|Publication number||US7152787 B2|
|Application number||US 11/161,831|
|Publication date||Dec 26, 2006|
|Filing date||Aug 18, 2005|
|Priority date||Apr 15, 2005|
|Also published as||US20060231610, WO2006112875A1|
|Publication number||11161831, 161831, US 7152787 B2, US 7152787B2, US-B2-7152787, US7152787 B2, US7152787B2|
|Inventors||Russel C. H. Cheng|
|Original Assignee||Beacon Communications Kk|
|Export Citation||BiBTeX, EndNote, RefMan|
|Patent Citations (3), Referenced by (12), Classifications (6), Legal Events (3)|
|External Links: USPTO, USPTO Assignment, Espacenet|
This application claims benefit of and incorporates by reference patent application Ser. No. 60/672,226, entitled “Age Verification Device,” filed on Apr. 15, 2005, by inventor Russel C. H. Cheng.
This invention relates generally to age verification, and more particulary, but not exclusively, provides a system and method of authenticating an identification (ID) card and verifying the age of the ID card holder.
The sale of certain products can be restricted based on age. For example, the sale or distribution (hereinafter, referred to collectively as distribution) of tobacco and alcohol are restricted to people aged at least 18 and 21, respectively, in most U.S. jurisdictions. Accordingly, in order to avoid violation of the law, it is necessary for a seller or distributor (hereinafter, referred to collectively as a distributor) of age-restricted products to verify the age of a person trying to obtain the product. Age verification entails requesting an identification of the person (e.g., a government-issued identification (ID) card), visually determining the authenticity of ID card, and determining if the age of the person is greater than the age restriction.
However, authenticating an ID card can be complicated because it requires familiarity with various forms of ID cards from multiple jurisdictions and forged ID cards are becoming more and more realistic with the increasing popularity of image manipulation software and high quality color printers.
Further, the age of a person is usually not listed on an ID card, therefore requiring the distributor to determine a person's age based on a birth date listed on the ID card. This can be time consuming and requires knowledge of age restrictions for different products, e.g., 18 for tobacco and 21 for alcohol in some jurisdictions. Further, it may be hard to read the birth date on the ID card in low light environments, especially if printed in small type.
Accordingly, a new system and method are needed that enable easy ID authentication and age verification.
Embodiments of the invention provide a handheld computer and method of use thereof that enables an operator to authenticate an ID, determine if an ID holder is above a minimum age, and enables the collection of data about the ID holder if the ID holder is determined to be above the minimum age. The computer also displays an optional video after the collection of data is completed.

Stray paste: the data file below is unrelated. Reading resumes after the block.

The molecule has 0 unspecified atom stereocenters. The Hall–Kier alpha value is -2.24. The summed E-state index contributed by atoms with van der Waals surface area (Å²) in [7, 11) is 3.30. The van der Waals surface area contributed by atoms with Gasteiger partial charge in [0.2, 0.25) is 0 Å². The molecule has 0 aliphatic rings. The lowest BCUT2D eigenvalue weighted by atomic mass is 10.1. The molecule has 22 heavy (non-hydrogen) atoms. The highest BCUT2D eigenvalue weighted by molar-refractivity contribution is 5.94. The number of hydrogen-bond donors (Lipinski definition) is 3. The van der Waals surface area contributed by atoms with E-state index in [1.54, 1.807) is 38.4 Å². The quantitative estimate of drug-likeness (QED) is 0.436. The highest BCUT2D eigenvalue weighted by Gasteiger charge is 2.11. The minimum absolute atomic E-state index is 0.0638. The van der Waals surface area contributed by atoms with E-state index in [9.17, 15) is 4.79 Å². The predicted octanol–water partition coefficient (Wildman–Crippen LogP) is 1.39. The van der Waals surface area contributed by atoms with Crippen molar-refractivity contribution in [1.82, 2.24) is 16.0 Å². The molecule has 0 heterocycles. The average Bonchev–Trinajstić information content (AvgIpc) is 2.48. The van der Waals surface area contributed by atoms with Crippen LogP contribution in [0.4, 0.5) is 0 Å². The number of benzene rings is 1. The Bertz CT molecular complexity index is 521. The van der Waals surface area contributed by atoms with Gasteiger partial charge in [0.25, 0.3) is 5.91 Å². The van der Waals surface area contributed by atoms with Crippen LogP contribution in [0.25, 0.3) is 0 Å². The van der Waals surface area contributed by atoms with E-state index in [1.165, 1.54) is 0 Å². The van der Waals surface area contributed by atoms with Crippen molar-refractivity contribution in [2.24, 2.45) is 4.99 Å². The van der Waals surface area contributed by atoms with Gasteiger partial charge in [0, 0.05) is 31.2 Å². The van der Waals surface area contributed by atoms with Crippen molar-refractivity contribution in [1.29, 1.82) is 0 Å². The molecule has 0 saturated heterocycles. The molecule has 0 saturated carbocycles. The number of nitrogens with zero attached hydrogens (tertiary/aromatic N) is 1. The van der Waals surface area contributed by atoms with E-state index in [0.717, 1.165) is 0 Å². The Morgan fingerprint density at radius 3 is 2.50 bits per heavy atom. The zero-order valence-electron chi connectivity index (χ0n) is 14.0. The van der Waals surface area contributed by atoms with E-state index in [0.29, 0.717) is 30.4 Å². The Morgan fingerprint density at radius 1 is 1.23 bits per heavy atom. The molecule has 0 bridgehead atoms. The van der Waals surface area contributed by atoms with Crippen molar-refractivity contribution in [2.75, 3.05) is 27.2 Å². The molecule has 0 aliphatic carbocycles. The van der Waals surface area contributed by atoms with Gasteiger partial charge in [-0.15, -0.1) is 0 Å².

In an embodiment, the computer includes a scanner; an OCR engine; an age engine; and a display. The scanner scans an ID into an image. The OCR engine translates text from the image into computer editable text including a birth date of an ID holder. The age engine, which is communicatively coupled to the OCR engine, determines if the ID holder is above a minimum age for usage of an age-restricted product based on the birth date and the current date. The display, which is communicatively coupled to the age engine, displays an optional video related to the product if it is determined that the ID holder is above the minimum age.
In an embodiment of the invention, the method comprises: authenticating the ID, scanning an ID into an image; translating text from the image into computer editable text including a birth date of an ID holder; determining if the ID holder is above a minimum age for usage of an age-restricted product based on the birth date and the current date; and displaying an optional video related to the product if it is determined that the ID holder is above the minimum age.
Non-limiting and non-exhaustive embodiments of the present invention are described with reference to the following figures, wherein like reference numerals refer to like parts throughout the various views unless otherwise specified.
The following description is provided to enable any person having ordinary skill in the art to make and use the invention, and is provided in the context of a particular application and its requirements. Various modifications to the embodiments will be readily apparent to those skilled in the art, and the principles defined herein may be applied to other embodiments and applications without departing from the spirit and scope of the invention. Thus, the present invention is not intended to be limited to the embodiments shown, but is to be accorded the widest scope consistent with the principles, features and teachings disclosed herein.
In an embodiment of the invention, the device 120 includes a tiny, palm-sized lightweight personal computer (such as the OQO model 01 ultra personal computer) that controls the system, provides the necessary visual display, communications ports and hard disk storage space. A tiny custom-built ID scanner to accurately scan in IDs 110 can be coupled to the device 120 or included with the device 120. The device 120 can also include a cable for coupling the device 120 to a computer for synchronization or downloading of data from the device 120 to the computer.
The entire device can weigh in the range of about 700 grams to about 1.0 kilograms to ensure portability and ease of use by a person who is standing up and moving around a location. The device 120 can be connected to a scanner via a USB cable that provides power to the scanner device in a seamless fashion that makes it appear to be one entire unit. The device 120 may be hung from a cord or strap around a person's neck.